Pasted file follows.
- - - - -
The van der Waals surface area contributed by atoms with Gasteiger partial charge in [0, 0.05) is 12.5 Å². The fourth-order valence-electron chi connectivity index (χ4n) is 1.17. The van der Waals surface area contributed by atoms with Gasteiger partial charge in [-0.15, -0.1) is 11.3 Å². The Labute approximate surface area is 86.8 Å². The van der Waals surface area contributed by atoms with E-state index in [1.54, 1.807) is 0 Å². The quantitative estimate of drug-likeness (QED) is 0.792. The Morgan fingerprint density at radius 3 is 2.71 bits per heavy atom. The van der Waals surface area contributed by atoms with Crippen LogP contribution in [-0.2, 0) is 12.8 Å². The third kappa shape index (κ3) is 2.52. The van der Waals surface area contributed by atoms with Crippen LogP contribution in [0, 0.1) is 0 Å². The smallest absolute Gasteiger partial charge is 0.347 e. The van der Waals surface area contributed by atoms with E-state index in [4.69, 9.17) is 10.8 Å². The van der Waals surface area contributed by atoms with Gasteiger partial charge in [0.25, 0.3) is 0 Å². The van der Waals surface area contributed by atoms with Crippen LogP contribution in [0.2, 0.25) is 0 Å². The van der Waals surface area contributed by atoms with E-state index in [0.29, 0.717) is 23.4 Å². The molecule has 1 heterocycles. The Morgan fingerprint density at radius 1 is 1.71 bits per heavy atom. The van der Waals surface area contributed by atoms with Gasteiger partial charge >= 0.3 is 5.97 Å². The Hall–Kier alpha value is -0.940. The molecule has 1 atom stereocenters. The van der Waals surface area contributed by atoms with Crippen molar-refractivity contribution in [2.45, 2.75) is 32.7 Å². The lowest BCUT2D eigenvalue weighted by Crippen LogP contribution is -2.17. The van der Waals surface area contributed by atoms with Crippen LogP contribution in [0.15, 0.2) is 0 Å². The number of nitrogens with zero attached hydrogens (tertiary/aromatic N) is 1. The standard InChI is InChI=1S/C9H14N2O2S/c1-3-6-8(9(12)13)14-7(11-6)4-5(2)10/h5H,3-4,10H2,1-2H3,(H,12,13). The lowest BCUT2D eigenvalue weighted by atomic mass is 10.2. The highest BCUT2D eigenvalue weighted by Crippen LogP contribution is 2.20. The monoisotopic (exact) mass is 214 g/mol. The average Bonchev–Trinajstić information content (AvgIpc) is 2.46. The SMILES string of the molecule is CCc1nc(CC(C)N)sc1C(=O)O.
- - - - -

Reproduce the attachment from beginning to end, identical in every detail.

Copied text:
The van der Waals surface area contributed by atoms with Gasteiger partial charge in [0, 0.05) is 12.5 Å². The fourth-order valence-electron chi connectivity index (χ4n) is 1.17. The van der Waals surface area contributed by atoms with Gasteiger partial charge in [-0.15, -0.1) is 11.3 Å². The Labute approximate surface area is 86.8 Å². The van der Waals surface area contributed by atoms with E-state index in [1.54, 1.807) is 0 Å². The quantitative estimate of drug-likeness (QED) is 0.792. The Morgan fingerprint density at radius 3 is 2.71 bits per heavy atom. The van der Waals surface area contributed by atoms with Crippen LogP contribution in [-0.2, 0) is 12.8 Å². The third kappa shape index (κ3) is 2.52. The van der Waals surface area contributed by atoms with Crippen LogP contribution in [0, 0.1) is 0 Å². The smallest absolute Gasteiger partial charge is 0.347 e. The van der Waals surface area contributed by atoms with E-state index in [4.69, 9.17) is 10.8 Å². The van der Waals surface area contributed by atoms with Gasteiger partial charge in [0.25, 0.3) is 0 Å². The van der Waals surface area contributed by atoms with Crippen LogP contribution in [0.2, 0.25) is 0 Å². The van der Waals surface area contributed by atoms with E-state index in [0.29, 0.717) is 23.4 Å². The molecule has 1 heterocycles. The Morgan fingerprint density at radius 1 is 1.71 bits per heavy atom. The van der Waals surface area contributed by atoms with Gasteiger partial charge >= 0.3 is 5.97 Å². The Hall–Kier alpha value is -0.940. The molecule has 1 atom stereocenters. The van der Waals surface area contributed by atoms with Crippen molar-refractivity contribution in [2.45, 2.75) is 32.7 Å². The lowest BCUT2D eigenvalue weighted by Crippen LogP contribution is -2.17. The van der Waals surface area contributed by atoms with Crippen LogP contribution in [0.15, 0.2) is 0 Å². The number of nitrogens with zero attached hydrogens (tertiary/aromatic N) is 1. The standard InChI is InChI=1S/C9H14N2O2S/c1-3-6-8(9(12)13)14-7(11-6)4-5(2)10/h5H,3-4,10H2,1-2H3,(H,12,13). The lowest BCUT2D eigenvalue weighted by atomic mass is 10.2. The highest BCUT2D eigenvalue weighted by Crippen LogP contribution is 2.20. The monoisotopic (exact) mass is 214 g/mol. The average Bonchev–Trinajstić information content (AvgIpc) is 2.46. The SMILES string of the molecule is CCc1nc(CC(C)N)sc1C(=O)O.